Apparently one of our incumbents misunderstood the second question. I don’t believe that the question was posed as to whether or not councilmembers should be allowed to sit on boards of non-profits. I do agree that it is important for elected officials to support non-profit causes in which they believe, then it is up to their own ethics and the public to ‘keep them honest’ when it comes to awarding grants to these efforts. As the founder of a new non-profit organization, I can give testimony to the fact that building municipal support is extremely difficult – even more so in cities outside Weho, as L.A. etc tends to take the ethics outlined in A.B.1230 – and required as annual training for city officials much more word for word than do most of our elected officials.

    As for the independent expenditure campaigns mentioned in Mr. Martin’s answers above, perhaps Wehoville needs to ask that question specifically – if the candidates would limit the size of the contributions allowed or even eliminate the allowance of those donations to city campaigns and elections. As asked, there is just too much ‘wiggle room’ about donations. I don’t pretend to be an expert in election finance, if I was I would probably have run, that said, I think that Wehoville would do a great public service by explaining exactly what these are, how they work and ask how candidates would handle them as I think that was part of the purpose of this question in the first place. I hate to make more work for you Hank, but ‘the people deserve to know’ and as long as it comes from a candidate, the information is subject to denial and discounting as mere campaign tactics.

  2. Rudolf MartinMon, Feb 13, 2017 at 9:36 am

    Steve Martin is literally right on the money.

    “Independent expenditure campaigns” and PACs such as John Duran’s ironically named “Friends of West Hollywood” are the elephants in the room, a one stop shop for out of town developers, their law firms and associates and some city contractors to legally “buy” a council office.

    Both main beneficiaries of this murky pool of donations (Mr. Heilman and Mr. Duran) managed to answer the question as if the elephants in the room didn’t exist.

  3. David ReidMon, Feb 13, 2017 at 10:27 am

    “A better approach to this issue is to prohibit vendors from contributing to campaigns when their contracts are up for renewal and for a set period of time after a contract is awarded.” – John Heilman. So 33 years (minus a two month hiatus) and he is NOW just suggesting this? Why hasn’t this been the case since day one.
    Mr. Duran is once Trumping, grabbing facts without back up. He states that the City of LA can have $1300 donations. Not the case. $700 is the limit (a big error? well, if you consider the percentage is almost 100% off, yes, it is. If the city has a run off another $700 can go in that race, still not the figure plucked from the sky by the incumbent.
    People are finally aware of the money spree of the past six years. Its gone on longer than that, but the latest $200 million plus for the robogarage and the Taj Mahal being erected at WeHo Park is finally getting voters attention. If you go to the city website and look at the money being donated… http://ssl.netfile.com/Pub2/AllFilingsByFiler.aspx?id=162978513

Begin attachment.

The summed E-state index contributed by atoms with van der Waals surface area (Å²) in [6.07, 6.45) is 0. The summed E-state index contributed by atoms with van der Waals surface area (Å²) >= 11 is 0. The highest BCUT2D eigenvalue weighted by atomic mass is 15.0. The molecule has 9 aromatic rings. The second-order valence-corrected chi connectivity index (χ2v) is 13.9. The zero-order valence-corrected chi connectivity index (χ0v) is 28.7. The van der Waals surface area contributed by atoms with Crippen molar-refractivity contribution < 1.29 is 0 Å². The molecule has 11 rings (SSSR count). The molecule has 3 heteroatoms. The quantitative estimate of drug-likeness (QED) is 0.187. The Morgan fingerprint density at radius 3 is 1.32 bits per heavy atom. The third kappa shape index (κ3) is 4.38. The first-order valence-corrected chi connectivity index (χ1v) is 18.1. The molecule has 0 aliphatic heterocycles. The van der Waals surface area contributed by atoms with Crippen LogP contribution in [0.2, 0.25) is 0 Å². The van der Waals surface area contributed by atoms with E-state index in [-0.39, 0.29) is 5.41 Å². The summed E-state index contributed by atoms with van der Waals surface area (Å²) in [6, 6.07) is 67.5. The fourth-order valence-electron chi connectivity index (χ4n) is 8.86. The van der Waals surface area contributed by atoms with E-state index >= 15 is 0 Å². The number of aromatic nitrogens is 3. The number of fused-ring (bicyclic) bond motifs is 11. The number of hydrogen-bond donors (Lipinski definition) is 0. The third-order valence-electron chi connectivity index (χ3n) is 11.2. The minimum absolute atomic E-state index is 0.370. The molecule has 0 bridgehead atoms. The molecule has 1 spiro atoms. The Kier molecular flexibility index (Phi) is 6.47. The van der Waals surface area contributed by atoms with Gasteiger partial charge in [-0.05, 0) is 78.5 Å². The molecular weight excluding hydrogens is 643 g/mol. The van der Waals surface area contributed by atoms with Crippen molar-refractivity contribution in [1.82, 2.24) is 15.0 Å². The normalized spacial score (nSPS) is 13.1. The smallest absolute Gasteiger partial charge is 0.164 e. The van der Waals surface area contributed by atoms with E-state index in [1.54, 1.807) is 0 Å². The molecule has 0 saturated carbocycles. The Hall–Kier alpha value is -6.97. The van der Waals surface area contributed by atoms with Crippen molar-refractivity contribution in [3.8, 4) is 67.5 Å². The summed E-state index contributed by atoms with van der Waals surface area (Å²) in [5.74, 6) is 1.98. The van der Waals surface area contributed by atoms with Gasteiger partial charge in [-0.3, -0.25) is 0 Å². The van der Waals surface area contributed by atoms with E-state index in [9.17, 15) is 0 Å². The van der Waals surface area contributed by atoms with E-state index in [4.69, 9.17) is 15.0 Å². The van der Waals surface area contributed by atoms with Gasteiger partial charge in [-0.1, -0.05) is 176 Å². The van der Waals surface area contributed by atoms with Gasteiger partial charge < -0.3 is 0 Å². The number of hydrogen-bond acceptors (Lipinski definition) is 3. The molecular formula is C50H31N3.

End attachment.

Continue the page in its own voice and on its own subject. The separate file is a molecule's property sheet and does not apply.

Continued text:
Yet less than 20% of the voters vote.

  4. Larry BlockTue, Feb 14, 2017 at 11:29 am

    It would be nice if we had publicly financed elections but we don’t and there is no question that donations from city vendors and contractors should be prohibited.

  5. taiestebanTue, Feb 14, 2017 at 3:23 pm

    Part (a) of the question poses a slippery slope for new faces to enter a race. While I admire those who self-fund in the name of being beholden to the public, it’s virtually impossible to win an election (unless you self-fund $100,000!) without many people contributing.

    Here’s a thought: Why not limit company/family contributions to $1,000? That is, if a commercial developer contributes $500 and their partner contributes $500, then that’s the max allotment. That way, it curbs limitless contributions from any one company/family.

    Alternatively, several LA City Council members, including Mike Bonin, have suggested that the LA City provide a set fund for individuals who want to run for office, so that everyone is on the same playing field. That means, no outside contributions. I like this concept in theory and want to explore more equitable approaches so that new faces can have equal footing.

  6. KayceeTue, Feb 14, 2017 at 3:23 pm

    There appears to be a serious disconnect between the residents of WeHo and the City lawmakers recently. A large part of this comes from concerns about the amounts and types of development going on, and the perception that council members are heavily influenced by developers who are not interested in the impact these projects may have on local residents. For the sake of transparency and to avoid any question of impropriety, why not just go ahead and prohibit those donations from developers and contractors and their families?

  7. MichaelFri, Feb 17, 2017 at 4:23 pm

    @taiestevan: “company/family contributions to $1,000? That is, if a commercial developer contributes $500 and their partner contributes $500, then that’s the max allotment.”

    This is and has been the limit for some time in West Hollywood.